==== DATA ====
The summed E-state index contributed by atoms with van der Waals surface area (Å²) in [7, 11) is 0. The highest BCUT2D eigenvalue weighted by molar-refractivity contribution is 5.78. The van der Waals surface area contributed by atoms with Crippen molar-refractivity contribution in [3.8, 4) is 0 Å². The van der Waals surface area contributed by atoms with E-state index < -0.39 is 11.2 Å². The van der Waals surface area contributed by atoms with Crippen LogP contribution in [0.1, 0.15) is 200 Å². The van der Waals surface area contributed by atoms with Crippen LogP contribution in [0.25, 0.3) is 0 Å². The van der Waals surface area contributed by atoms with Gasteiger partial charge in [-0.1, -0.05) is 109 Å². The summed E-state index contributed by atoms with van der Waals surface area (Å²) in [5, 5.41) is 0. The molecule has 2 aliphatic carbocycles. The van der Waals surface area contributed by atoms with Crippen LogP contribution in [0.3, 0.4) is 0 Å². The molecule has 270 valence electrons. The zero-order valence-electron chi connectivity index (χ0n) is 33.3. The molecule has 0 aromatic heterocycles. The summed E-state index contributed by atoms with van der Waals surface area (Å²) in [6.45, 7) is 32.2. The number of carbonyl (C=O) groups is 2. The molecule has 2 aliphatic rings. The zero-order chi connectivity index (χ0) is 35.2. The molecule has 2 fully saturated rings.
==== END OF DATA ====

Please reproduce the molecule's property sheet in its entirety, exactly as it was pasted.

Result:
The summed E-state index contributed by atoms with van der Waals surface area (Å²) in [7, 11) is 0. The highest BCUT2D eigenvalue weighted by molar-refractivity contribution is 5.78. The van der Waals surface area contributed by atoms with Crippen molar-refractivity contribution in [3.8, 4) is 0 Å². The van der Waals surface area contributed by atoms with E-state index < -0.39 is 11.2 Å². The van der Waals surface area contributed by atoms with Crippen LogP contribution in [0.1, 0.15) is 200 Å². The van der Waals surface area contributed by atoms with Crippen LogP contribution in [0.25, 0.3) is 0 Å². The van der Waals surface area contributed by atoms with Gasteiger partial charge in [-0.1, -0.05) is 109 Å². The summed E-state index contributed by atoms with van der Waals surface area (Å²) in [5, 5.41) is 0. The molecule has 2 aliphatic carbocycles. The van der Waals surface area contributed by atoms with Crippen LogP contribution in [0.3, 0.4) is 0 Å². The molecule has 270 valence electrons. The zero-order valence-electron chi connectivity index (χ0n) is 33.3. The molecule has 0 aromatic heterocycles. The summed E-state index contributed by atoms with van der Waals surface area (Å²) in [6.45, 7) is 32.2. The number of carbonyl (C=O) groups is 2. The molecule has 2 aliphatic rings. The zero-order chi connectivity index (χ0) is 35.2. The molecule has 2 fully saturated rings.